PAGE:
Cable Internet service providers were pleased that the FCC took a national approach to USF funding.

“Despite intense pressure from several public interest and telecommunications industry groups to allow states to bill broadband subscribers charged from the Universal Service Fund, the FCC has determined that it should refrain from this requirement, which, if approved, could raise utility bills. Internet in consumers’ homes by billions of dollars, an industry source said.

The FCC’s decision barring states from requesting USF donations did not set a pattern. In some key areas, the FCC is taking a wait-and-see approach to state action.

For example, the FCC does not prohibit states from adopting their own net neutrality laws. In examining California’s net neutrality law, the FCC concluded that it “appears to largely mirror or overlap with our federal regulations (and) we see no reason to preempt it at this time.”

More controversial is the FCC’s approach to state laws creating affordable broadband programs and whether those laws constitute a form of impermissible rate regulation.

As the April 25 vote approached, FCC Commissioner Geoffrey Starks, a Democrat, added new language to the order to ensure the agency didn’t slam the door on state affordability programs. Accordingly, the FCC said it had not received “specific and robust records or discussions regarding any specific state broadband affordability program,” adding that it would not “address any specific program.”

To emphasize its hands-off approach, the FCC stated: “We also clarify that the mere existence of a state affordability program does not constitute rate regulation.”

According to the Republican commissioner of the FCC, this goes too far Brendan Carr.

In his 58-page dissent, Carr argued that by classifying ISPs as common carriers under Title II and waiving rate regulation, the FCC invalidated the New York State Affordable Broadband Act. Carr said New York’s law is a “naked rate regulation that is clearly bypassed” by net neutrality rules.

The day after the FCC adopted net neutrality rules, a panel of the U.S. Court of Appeals for the Second Circuit upheld the New York State ABA’s decision, finding that the state had discretion to do so while ISPs were classified as unregulated information service providers under Title I of the Act about communications.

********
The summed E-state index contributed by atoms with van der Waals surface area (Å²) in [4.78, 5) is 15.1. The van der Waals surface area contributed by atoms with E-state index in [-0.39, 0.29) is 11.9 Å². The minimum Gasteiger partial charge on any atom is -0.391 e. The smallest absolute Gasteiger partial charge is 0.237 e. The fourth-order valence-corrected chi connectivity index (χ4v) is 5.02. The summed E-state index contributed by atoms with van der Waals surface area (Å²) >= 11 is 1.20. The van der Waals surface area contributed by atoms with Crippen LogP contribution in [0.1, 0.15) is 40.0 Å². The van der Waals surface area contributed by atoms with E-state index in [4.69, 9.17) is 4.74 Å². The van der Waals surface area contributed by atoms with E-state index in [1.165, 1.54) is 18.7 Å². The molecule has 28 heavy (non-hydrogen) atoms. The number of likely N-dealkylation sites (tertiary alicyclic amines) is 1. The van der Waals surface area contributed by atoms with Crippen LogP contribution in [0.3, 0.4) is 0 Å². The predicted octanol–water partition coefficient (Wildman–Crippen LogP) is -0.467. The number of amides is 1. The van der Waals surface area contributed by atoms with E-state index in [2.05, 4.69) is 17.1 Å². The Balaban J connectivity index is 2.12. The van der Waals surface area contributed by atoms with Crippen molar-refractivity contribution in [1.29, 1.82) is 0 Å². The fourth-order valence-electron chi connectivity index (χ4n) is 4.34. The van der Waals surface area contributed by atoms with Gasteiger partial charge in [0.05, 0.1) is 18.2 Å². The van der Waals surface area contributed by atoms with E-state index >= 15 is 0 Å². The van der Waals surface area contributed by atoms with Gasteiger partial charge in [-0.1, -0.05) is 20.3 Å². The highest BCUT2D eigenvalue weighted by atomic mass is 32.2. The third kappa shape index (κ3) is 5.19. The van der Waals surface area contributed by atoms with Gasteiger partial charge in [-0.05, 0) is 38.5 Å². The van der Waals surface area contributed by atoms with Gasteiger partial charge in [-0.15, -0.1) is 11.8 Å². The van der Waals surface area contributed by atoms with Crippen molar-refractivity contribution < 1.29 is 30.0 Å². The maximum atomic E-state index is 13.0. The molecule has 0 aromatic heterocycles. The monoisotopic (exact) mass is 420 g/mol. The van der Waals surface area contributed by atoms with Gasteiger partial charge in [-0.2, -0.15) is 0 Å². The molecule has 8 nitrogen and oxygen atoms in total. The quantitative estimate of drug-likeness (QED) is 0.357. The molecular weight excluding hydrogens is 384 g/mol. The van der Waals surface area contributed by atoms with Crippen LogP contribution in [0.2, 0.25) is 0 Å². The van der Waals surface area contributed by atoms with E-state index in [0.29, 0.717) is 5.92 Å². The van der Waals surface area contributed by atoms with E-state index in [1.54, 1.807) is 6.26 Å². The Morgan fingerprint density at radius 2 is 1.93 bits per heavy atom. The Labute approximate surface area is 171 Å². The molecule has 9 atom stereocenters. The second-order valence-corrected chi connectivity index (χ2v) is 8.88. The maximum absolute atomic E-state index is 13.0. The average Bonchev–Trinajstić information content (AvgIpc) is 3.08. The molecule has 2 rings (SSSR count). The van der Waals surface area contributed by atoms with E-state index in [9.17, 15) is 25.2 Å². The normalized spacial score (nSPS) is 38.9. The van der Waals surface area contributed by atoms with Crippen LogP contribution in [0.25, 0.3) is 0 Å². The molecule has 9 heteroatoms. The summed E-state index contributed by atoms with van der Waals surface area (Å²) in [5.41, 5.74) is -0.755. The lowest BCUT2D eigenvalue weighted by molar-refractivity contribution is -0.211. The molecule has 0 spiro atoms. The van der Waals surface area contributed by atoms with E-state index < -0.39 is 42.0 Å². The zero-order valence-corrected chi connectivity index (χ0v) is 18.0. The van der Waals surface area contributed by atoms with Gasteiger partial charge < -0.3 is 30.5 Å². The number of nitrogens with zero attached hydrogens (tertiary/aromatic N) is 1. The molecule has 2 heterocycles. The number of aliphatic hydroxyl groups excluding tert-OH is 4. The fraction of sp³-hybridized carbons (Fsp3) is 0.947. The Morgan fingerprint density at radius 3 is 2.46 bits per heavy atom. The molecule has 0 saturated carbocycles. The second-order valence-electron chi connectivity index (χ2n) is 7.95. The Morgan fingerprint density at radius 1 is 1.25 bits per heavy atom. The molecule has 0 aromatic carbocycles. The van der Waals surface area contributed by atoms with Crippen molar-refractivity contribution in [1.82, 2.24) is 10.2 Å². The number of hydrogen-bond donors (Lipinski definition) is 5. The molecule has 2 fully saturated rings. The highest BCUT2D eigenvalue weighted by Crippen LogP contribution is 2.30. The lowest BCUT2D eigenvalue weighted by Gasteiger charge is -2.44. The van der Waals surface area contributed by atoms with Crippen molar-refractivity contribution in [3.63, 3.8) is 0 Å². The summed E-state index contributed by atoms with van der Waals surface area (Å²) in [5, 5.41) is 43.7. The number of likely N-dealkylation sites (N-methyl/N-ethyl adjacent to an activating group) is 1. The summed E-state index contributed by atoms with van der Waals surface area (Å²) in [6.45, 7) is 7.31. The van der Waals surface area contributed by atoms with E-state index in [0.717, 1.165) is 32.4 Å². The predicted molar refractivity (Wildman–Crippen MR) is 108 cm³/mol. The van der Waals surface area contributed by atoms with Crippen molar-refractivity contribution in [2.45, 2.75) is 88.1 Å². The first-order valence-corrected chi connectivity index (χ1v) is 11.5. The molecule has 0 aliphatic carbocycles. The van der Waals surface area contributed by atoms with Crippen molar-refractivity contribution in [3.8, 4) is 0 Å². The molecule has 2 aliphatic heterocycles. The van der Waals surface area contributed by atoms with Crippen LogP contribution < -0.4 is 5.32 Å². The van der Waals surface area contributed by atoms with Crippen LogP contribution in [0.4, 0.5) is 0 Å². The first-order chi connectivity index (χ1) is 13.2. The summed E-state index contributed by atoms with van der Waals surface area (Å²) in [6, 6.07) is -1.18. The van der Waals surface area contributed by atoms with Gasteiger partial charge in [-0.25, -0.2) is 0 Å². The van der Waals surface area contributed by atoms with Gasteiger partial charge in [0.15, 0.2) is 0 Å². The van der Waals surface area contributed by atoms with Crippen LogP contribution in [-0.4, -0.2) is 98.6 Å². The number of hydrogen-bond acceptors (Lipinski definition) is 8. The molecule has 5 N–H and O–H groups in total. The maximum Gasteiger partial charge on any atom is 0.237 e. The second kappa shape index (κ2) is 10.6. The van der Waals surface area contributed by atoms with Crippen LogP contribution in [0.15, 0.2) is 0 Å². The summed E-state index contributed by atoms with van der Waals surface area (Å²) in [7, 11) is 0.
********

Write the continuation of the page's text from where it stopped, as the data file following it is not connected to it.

However, the Second Circuit found almost unequivocally that the New York ABA Agreement is invalid when ISPs are common carriers under Title II, and the FCC used its forbearance authority to prohibit rate regulation. The FCC did both under the net neutrality rules.

“If the FCC decides not to impose a common carrier obligation, states are barred from imposing the same obligation on telecommunications services,” a district judge said Alison J. Nathan she stated in her panel opinion.

In an essay published Friday, a Boston College Law School professor Daniel A. Lyons agreed with Carr.

“The Second Court found that the decision to discontinue the Title II rate regulation provisions would prevail over New York law,” Lyons said.

The New York State Affordable Broadband Act requires the state’s ISPs to offer broadband to qualifying consumers for $15 per month for 25 Mbps or $20 per month for 200 Mbps.

It is unclear at this time whether the FCC will consider New York’s ABA rate control as equivalent to another state adopting the Affordable Connectivity Program (ACP) model, which would provide monthly cash rebates from state coffers.

To emphasize that it sees a key role for states, the FCC added the following footnote: “For example, the BEAD grant program established by IIJA requires that state BEAD programs ensure that ISPs offer a ‘low-cost broadband service option’ to eligible subscribers.”